High-Frequency Sound Interaction in Ocean Sediments
2 July 1999

Macrofaunal Distributions and Effects on Backscatter in Subtidal Sands

Peter A. Jumars
University of Washington
Oceanography Box 357940
Seattle, WA 98195-7940
(206) 543-7615, -0275 (fax), jumars@ocean.washington.edu

Robert F.L. Self
Friday Harbor Laboratories
University of Washington
620 University Road
San Juan Island, WA 98250
(460) 378-2702, (206) 543-1273 (fax), lself@u.washington.edu

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Macrofauna likely influence the propagation of sound via their effects on microtopography and on volume heterogeneity. We plan several efforts to help understand their roles at the Panama City site.

Near the beginning of the experiment, we plan to take five sets of five grab samples for archival. They will be taken roughly at the four corners of the 600-ft. square study area plus outboard of the BAMS-XBAMS site. We plan to work up the large macrofauna (> 5 mm) but to retain the rest in case anomalies arise in the acoustic data that warrant the effort of working up (counting and identifying) the smaller fauna.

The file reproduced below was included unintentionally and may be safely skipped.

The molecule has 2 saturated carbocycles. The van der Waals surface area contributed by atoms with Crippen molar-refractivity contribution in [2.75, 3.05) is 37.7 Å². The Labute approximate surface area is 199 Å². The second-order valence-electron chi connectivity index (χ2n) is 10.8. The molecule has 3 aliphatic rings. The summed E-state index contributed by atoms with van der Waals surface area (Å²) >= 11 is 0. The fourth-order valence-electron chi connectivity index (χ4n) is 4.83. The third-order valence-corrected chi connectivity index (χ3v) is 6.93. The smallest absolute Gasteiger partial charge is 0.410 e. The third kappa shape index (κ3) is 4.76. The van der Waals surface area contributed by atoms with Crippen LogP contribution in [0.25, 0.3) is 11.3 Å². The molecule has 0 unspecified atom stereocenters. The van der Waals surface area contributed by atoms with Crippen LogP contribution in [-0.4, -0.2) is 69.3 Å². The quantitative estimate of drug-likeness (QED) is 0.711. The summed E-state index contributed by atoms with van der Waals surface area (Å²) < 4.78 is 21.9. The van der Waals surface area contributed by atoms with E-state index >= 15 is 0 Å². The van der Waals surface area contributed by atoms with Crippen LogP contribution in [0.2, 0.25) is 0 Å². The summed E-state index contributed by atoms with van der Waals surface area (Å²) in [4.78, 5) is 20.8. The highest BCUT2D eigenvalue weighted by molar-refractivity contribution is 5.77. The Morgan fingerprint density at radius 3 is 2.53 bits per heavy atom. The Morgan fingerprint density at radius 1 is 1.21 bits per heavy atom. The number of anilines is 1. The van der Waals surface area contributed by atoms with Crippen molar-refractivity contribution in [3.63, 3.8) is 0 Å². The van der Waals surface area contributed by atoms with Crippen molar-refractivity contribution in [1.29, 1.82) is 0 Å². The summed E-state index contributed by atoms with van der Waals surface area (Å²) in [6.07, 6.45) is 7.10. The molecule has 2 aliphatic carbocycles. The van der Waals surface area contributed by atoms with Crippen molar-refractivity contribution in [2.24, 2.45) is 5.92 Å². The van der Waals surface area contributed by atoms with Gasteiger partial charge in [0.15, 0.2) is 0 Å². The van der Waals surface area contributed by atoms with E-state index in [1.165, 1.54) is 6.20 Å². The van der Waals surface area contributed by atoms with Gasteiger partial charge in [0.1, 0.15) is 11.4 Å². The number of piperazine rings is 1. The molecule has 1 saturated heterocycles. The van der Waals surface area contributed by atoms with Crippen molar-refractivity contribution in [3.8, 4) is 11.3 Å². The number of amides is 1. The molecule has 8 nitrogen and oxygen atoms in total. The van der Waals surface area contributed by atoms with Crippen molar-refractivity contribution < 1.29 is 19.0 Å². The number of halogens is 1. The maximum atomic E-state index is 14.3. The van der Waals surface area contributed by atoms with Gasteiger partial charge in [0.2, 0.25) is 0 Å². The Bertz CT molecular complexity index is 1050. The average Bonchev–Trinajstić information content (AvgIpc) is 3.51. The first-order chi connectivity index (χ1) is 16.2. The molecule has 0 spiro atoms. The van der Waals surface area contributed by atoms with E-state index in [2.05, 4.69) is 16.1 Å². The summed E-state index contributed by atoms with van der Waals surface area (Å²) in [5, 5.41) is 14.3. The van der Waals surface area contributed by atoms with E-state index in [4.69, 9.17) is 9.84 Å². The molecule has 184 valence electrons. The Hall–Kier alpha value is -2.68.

A second effort will be to collaborate with Van Holliday of Marconi in quantifying volume reverberation in the vicinity of the XBAMS deployment and in particular to assess the contribution of emergent fauna. We will help to deploy the TAPS instruments and will help analyze their data. In addition, we will deploy two emergence traps several times to obtain samples of emergent fauna. In addition, in the BAMS field of view we will also attempt to clear a 4-m2 area of emergent fauna for monitoring with the Marconi tower and BAMS during recolonization. We plan to help analyze the BAMS and XBAMS data for biological signatures.

Our other major effort will be manipulation of macrofaunal abundances. During the first two weeks of the experiment, we will collect sand dollars from surrounding regions. We plan to deploy them in triplicate 1-m2 pens within the fields of view of both BAMS and XBAMS (6 treatments total). We anticipate that their calcium carbonate tests when raised in suspension feeding will have strong, directional effects on backscatter at both 300 and 40 kHz. The animals will "be" the anisotropic microtopography. We also will attempt to obtain sufficient burrowing holothuroids or thallasinid shrimp to manipulate their abundances as well. We expect their burrows to constitute significant volume heterogeneity in the background sand. The idea for all the manipulations is to compare the backscatter record before (2 wk.) and after (2 wk.) the manipulations. We will do other manipulations opportunistically if other macrofauna are evident that might have effects on backscatter.

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